This past Tuesday, February 6, Adam Green’s shot-in-secret sequel to his gore fest horror comedy franchise Hatchet, landed on Blu-ray, digital, and VOD. Victor Crowley features the legendary Kane Hodder (Friday the 13th 7-X) returning to the title role to stalk a new batch of victims in his swamp. (You can read my full review.) Read the rest of this entry
This week: John Carpenter, All Pigs Must Die, Cable, Low Estate, Amenra, True Ghouls/Sea Ghouls
John Carpenter, Anthology; Movie Themes 1974-1998: Available now (Sacred Bones Records)
There’s almost nothing more synonymous with John Carpenter’s film than the music he composed to accompany them. Is there any score more famous, recognizable, and chilling then his theme for 1978’s Halloween? It evokes a response even if you haven’t seen the film. What about the creeptastic music for The Fog? Anthology is a career-spanning 13 tracks, and while that doesn’t cover every film, every film covered is gold. I don’t have a record store nearby and had to order my copy; Amazon has the CD for $11.99 and the vinyl for $17.99. Carpenter is currently touring North America (fingers crossed I get to see him).
All Pigs Must Die, Hostage Animal: Available now (Southern Lord Records)
All Pigs Must Die satisfies my taste in the more extreme end of hardcore/metal, where I tend to get weary fast, but Hostage Animal has a staying power that I’d equate with newer Napalm Death. As intelligent as it is brutal, Hostage Animal is fierce, well-produced, dynamic and doesn’t overstay its welcome.
Cable, It Cost Me Everything 1994-1995: Available now (Atomic Action)
The Rockville CT four-piece Cable exploded out of the gates in 1994 and would go on to be an important name in East Coast metalcore. It Cost Me Everything brings together the early, rare, and out-of-print recordings from the band’s infancy and it’s nothing to sleep on. The abrasive emo/noise/hardcore sound will appeal to fans of groups like Unsane.
Low Estate, The Covert Cult Of Death: Available now (The Flenser)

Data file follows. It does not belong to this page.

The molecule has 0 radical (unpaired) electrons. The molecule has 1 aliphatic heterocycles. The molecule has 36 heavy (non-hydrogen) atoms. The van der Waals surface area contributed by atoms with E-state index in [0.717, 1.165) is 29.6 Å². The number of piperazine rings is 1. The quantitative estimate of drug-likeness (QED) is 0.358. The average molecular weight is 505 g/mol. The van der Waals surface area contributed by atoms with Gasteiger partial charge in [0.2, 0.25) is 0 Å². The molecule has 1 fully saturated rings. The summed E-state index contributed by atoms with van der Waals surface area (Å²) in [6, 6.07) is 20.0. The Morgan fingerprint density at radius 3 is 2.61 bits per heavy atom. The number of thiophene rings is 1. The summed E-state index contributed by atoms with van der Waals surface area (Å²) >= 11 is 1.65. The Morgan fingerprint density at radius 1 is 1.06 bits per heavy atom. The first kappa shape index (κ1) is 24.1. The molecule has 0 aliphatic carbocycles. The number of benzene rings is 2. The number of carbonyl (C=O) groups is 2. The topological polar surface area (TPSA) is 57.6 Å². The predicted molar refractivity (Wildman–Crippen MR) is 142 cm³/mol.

I covered Low Estate’s single, “The Rope,” two columns back and now the whole album is available for purchase (highest of recommendations) and you can preview it over at Metal Sucks where they’re streaming the entire album. Low Estate mix black metal and ’90s hardcore in an intoxicating cocktail of metal bliss.
Amenra, “Children Of The Eye” music video, directed by Wim Reygaert, from Mass VI: Available now
Produced by Billy Anderson, who previously worked with Neurosis, Cathedral, and Sleep, among others, Belgium’s Amenra unleash their newest album Mass VI, an emotional slab of blackened doom that has moments of real beauty. Accompanying the album is a gorgeous, scary, ritualistic video for the single “Children Of The Eye,” directed by Wim Reygaert. It starts slow and quiet, but builds dramatically.
True Ghouls/Sea Ghouls, Some Ghouls split EP: Available now (Blank City Records)
Both True Ghouls and Sea Ghouls hail from Los Angeles and teamed up for this very cool split EP for a Halloween release. It’s available on vinyl and digital with great cover art that’s a send up of the Rolling Stones’ Some Girls LP. You can stream True Ghouls’ “Muscles and Bugs” at New Noise and Sea Ghouls’ “Warren” at Ghetto Blaster. True Ghouls give us a John Carpenter-esque trip hop while Sea Ghouls give us more rootsy rock, providing a nice balance of sounds and influences that work well together.